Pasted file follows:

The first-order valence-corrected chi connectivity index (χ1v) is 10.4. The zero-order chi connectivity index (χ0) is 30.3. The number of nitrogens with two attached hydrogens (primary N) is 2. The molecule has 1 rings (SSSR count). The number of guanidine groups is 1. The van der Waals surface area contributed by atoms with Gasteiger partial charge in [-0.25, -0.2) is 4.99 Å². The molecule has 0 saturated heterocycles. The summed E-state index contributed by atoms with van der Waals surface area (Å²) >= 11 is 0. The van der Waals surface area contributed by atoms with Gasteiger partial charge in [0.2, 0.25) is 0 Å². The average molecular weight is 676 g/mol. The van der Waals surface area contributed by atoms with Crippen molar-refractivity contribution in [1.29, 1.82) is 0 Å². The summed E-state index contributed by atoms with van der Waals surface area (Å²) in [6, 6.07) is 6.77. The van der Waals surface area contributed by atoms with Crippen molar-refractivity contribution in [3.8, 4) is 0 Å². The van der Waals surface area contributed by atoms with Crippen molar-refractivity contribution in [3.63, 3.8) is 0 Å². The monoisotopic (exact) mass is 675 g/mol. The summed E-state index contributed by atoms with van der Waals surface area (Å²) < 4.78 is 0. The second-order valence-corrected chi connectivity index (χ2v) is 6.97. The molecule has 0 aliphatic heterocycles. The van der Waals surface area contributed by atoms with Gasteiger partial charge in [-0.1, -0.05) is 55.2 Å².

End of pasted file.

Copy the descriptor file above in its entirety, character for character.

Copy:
The first-order valence-corrected chi connectivity index (χ1v) is 10.4. The zero-order chi connectivity index (χ0) is 30.3. The number of nitrogens with two attached hydrogens (primary N) is 2. The molecule has 1 rings (SSSR count). The number of guanidine groups is 1. The van der Waals surface area contributed by atoms with Gasteiger partial charge in [-0.25, -0.2) is 4.99 Å². The molecule has 0 saturated heterocycles. The summed E-state index contributed by atoms with van der Waals surface area (Å²) >= 11 is 0. The van der Waals surface area contributed by atoms with Gasteiger partial charge in [0.2, 0.25) is 0 Å². The average molecular weight is 676 g/mol. The van der Waals surface area contributed by atoms with Crippen molar-refractivity contribution in [1.29, 1.82) is 0 Å². The summed E-state index contributed by atoms with van der Waals surface area (Å²) in [6, 6.07) is 6.77. The van der Waals surface area contributed by atoms with Crippen molar-refractivity contribution in [3.8, 4) is 0 Å². The van der Waals surface area contributed by atoms with Crippen molar-refractivity contribution in [3.63, 3.8) is 0 Å². The monoisotopic (exact) mass is 675 g/mol. The summed E-state index contributed by atoms with van der Waals surface area (Å²) < 4.78 is 0. The second-order valence-corrected chi connectivity index (χ2v) is 6.97. The molecule has 0 aliphatic heterocycles. The van der Waals surface area contributed by atoms with Gasteiger partial charge in [-0.1, -0.05) is 55.2 Å².